Friday, November 13, 2009
BBQ Sauce of the Month Club
Trigger’s BBQ Sauce
Manufacturer Trigger Beeler
Quality *** (3 out of 5)
Viscosity *** (3 out of 5) This is a measure of thickness, not quality
Aroma *** (3 out of 5)
Appearance ** (2.5 out of 5)
Packaging ** (2 out of 5)
Trigger’s BBQ sauce is a product of Texas, an area reputed to have a love/hate relationship with BBQ sauce. According to their website, the sauce is the end result of years of research and testing, conducted in a small diner founded and run by Trigger himself. Trigger was a diabetic and his influence led to a sauce that is (as claimed on their site) low in sugar and salt.
In spite of the claims to be sugar conscious, sugar is the second ingredient in the sauce and part of the fourth. That isn’t always the best barometer to judge the total content, as the ingredient listing will give you the order of ingredients from most to least, but it doesn’t give you a ratio. Trigger’s is definitely not as sweet as the majority of the KC style sauces out there.
The sauce comes in a standard glass bottle. It’s serviceable, sturdy and has a lip that is wide enough to allow for easy pouring. Unfortunately, it has a dark and muddled label wrapped around it. In an effort to capture the feel of an old time ‘wanted’ poster, they darkened the already muted tan label. In this area they included a black and white picture of (I believe) Trigger that is further muddled.
If they expect their product to ‘pop’ when on the shelf, they have made some serious marketing errors. Thankfully, I care about the contents of the bottle much more than the labels.
The sauce has a strong and pleasing aroma that avoids the overly sweet notes that most store bought sauces offer. Hints of spice emanate from a deep tomato base.
The sauce pours easily, but avoids pooling. Neither a thick sauce like the worst of the KC styles, nor a thin sauce such as the Carolina specimens, Trigger’s walks a middle road and doesn’t suffer for it. The sauce is a bit darker than normal, but not much. There is no visual contrast whatsoever. There are no visible spices of small chunks of onion.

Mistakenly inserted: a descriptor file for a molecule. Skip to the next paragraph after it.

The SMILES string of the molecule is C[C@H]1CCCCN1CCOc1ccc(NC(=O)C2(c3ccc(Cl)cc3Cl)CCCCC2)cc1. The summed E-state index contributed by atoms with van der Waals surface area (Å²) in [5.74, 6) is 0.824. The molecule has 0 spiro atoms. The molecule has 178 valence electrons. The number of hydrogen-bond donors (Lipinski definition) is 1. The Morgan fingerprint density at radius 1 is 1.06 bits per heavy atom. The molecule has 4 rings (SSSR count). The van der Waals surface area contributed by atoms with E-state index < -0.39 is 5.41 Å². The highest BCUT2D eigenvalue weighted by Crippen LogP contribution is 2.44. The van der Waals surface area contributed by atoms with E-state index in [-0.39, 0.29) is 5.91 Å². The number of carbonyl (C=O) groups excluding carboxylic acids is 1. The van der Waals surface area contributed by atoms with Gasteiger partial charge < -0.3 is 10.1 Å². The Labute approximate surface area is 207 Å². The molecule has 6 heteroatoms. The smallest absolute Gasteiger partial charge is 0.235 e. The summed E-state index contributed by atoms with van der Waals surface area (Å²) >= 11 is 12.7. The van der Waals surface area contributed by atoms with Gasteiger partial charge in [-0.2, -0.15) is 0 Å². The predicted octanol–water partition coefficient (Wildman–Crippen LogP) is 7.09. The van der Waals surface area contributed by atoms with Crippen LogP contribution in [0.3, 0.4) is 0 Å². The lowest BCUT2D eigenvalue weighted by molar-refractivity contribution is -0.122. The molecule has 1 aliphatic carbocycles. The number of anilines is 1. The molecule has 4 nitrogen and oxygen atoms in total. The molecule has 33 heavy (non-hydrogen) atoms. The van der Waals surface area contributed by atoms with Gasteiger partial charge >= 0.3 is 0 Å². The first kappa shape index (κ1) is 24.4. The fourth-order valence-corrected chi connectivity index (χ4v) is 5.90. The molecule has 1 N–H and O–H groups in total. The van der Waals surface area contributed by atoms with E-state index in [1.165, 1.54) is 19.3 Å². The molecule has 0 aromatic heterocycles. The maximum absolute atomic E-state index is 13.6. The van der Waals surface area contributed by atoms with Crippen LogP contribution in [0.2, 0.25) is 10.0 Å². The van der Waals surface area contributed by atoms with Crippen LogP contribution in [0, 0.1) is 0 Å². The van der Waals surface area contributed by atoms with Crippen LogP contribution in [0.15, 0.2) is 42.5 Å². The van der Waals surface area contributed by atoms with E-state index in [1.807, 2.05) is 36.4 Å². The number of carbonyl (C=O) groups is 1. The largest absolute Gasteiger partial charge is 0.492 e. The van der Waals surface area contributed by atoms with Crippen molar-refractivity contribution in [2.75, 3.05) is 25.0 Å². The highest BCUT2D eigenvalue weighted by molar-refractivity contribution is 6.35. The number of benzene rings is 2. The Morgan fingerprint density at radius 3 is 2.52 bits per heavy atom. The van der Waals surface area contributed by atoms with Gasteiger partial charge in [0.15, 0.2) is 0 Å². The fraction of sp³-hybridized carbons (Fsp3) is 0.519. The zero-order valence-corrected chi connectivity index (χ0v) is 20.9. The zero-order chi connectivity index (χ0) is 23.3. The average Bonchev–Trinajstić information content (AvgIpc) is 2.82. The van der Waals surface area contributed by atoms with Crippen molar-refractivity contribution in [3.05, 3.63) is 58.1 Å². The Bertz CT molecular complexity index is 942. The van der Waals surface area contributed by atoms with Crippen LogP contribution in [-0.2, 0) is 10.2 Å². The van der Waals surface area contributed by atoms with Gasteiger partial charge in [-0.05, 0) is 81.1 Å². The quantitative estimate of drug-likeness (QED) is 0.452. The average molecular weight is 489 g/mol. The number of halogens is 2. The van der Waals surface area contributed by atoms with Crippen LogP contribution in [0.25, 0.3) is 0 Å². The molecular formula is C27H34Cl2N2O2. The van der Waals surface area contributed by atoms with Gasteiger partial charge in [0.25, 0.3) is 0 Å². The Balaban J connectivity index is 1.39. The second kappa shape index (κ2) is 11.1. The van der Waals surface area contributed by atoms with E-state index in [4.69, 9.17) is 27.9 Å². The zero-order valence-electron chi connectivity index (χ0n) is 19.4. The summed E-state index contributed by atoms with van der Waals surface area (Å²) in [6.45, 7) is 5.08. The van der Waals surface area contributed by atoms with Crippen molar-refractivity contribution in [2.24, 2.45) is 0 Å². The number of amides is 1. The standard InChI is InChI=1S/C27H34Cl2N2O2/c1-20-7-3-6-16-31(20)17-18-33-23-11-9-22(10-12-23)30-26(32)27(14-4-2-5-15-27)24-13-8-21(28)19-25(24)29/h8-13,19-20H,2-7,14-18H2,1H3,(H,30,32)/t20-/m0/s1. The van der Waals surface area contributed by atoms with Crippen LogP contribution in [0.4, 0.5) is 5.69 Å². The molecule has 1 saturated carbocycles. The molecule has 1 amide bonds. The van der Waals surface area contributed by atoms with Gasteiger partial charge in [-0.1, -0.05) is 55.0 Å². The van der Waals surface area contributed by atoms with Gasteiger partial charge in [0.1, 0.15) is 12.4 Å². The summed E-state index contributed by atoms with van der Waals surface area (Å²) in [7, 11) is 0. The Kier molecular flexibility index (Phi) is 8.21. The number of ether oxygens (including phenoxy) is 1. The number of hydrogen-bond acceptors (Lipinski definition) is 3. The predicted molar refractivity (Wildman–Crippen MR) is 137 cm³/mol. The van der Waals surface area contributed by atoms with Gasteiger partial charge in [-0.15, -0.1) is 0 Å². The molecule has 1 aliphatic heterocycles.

The sauce has a surprising amount of heat that hits after the other traits have dissipated. In spite of this, there is little vibrancy to the sauce. No individual flavors stand out and, like the labeling, the sauce is just a bit muddled. I appreciated the level of ‘sweet’ found in the sauce and I also like that the sauce won’t detract from or overwhelm the meat.
I enjoyed the sauce and would not be disappointed to have it used on my ‘Q, but lacks anything that makes it truly distinctive. This is a good sauce that is struggling to make it to excellent.
Repeated from the first BBQ Sauce of the Month review:
The BBQ Sauce of the Month Club sends its constituents 2 sauces every month. The cost for a one year membership comes out to roughly $9.00 a bottle and that includes shipping. For quality sauces that are difficult to find elsewhere, it seems like a bargain. In early July I will have had enough of a sample to comment knowledgeably on their shipping.
Along with the sauce there is a brief newsletter that talks about the current months selections. The sauces arrive well packed in a cardboard box. Their site (see above for link) claims that they test dozens of sauces a month (at a minimum). This volume would seem to allow them room for selectivity.
Aside from delivery to your door and the screening by their tasters, you also have the benefit of receiving a discount on purchases of sauces that you particularly like and would enjoy more of. It seems that the discount varies, but the courteous salesperson I spoke with when enquiring said that they would be happy to let a member know what the discount would be if they gave them a call (see above for phone number).
Looking for a great place on Long Island to purchase meat? Check out dixhillsmeat.com.
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